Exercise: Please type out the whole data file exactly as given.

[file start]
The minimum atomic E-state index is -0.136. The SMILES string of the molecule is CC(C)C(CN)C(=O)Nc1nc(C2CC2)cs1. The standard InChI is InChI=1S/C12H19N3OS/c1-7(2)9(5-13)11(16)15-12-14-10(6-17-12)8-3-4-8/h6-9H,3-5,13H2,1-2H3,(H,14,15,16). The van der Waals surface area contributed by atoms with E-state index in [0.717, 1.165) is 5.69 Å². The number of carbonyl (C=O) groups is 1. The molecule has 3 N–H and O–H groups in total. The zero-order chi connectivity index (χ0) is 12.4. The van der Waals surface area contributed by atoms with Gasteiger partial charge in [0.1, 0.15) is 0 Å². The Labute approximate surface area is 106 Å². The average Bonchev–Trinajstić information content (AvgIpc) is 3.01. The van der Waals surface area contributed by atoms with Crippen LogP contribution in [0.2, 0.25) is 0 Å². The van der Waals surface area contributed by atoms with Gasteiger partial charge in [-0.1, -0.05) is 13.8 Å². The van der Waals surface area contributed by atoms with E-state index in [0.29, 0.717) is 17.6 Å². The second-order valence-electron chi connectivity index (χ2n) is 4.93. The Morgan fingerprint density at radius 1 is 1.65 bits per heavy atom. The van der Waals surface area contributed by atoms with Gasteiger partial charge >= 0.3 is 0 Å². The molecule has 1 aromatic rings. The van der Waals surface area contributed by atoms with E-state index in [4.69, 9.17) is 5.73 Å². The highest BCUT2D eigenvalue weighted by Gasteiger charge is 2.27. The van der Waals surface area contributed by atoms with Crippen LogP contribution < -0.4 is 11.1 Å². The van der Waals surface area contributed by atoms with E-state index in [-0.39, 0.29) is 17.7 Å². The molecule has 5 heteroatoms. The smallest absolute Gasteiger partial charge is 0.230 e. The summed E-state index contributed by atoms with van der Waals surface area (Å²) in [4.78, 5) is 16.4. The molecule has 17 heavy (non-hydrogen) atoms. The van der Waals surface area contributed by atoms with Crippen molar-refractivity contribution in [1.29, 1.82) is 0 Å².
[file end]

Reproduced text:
The minimum atomic E-state index is -0.136. The SMILES string of the molecule is CC(C)C(CN)C(=O)Nc1nc(C2CC2)cs1. The standard InChI is InChI=1S/C12H19N3OS/c1-7(2)9(5-13)11(16)15-12-14-10(6-17-12)8-3-4-8/h6-9H,3-5,13H2,1-2H3,(H,14,15,16). The van der Waals surface area contributed by atoms with E-state index in [0.717, 1.165) is 5.69 Å². The number of carbonyl (C=O) groups is 1. The molecule has 3 N–H and O–H groups in total. The zero-order chi connectivity index (χ0) is 12.4. The van der Waals surface area contributed by atoms with Gasteiger partial charge in [0.1, 0.15) is 0 Å². The Labute approximate surface area is 106 Å². The average Bonchev–Trinajstić information content (AvgIpc) is 3.01. The van der Waals surface area contributed by atoms with Crippen LogP contribution in [0.2, 0.25) is 0 Å². The van der Waals surface area contributed by atoms with Gasteiger partial charge in [-0.1, -0.05) is 13.8 Å². The van der Waals surface area contributed by atoms with E-state index in [0.29, 0.717) is 17.6 Å². The second-order valence-electron chi connectivity index (χ2n) is 4.93. The Morgan fingerprint density at radius 1 is 1.65 bits per heavy atom. The van der Waals surface area contributed by atoms with Gasteiger partial charge >= 0.3 is 0 Å². The molecule has 1 aromatic rings. The van der Waals surface area contributed by atoms with E-state index in [4.69, 9.17) is 5.73 Å². The highest BCUT2D eigenvalue weighted by Gasteiger charge is 2.27. The van der Waals surface area contributed by atoms with Crippen LogP contribution < -0.4 is 11.1 Å². The van der Waals surface area contributed by atoms with E-state index in [-0.39, 0.29) is 17.7 Å². The molecule has 5 heteroatoms. The smallest absolute Gasteiger partial charge is 0.230 e. The summed E-state index contributed by atoms with van der Waals surface area (Å²) in [4.78, 5) is 16.4. The molecule has 17 heavy (non-hydrogen) atoms. The van der Waals surface area contributed by atoms with Crippen molar-refractivity contribution in [1.29, 1.82) is 0 Å².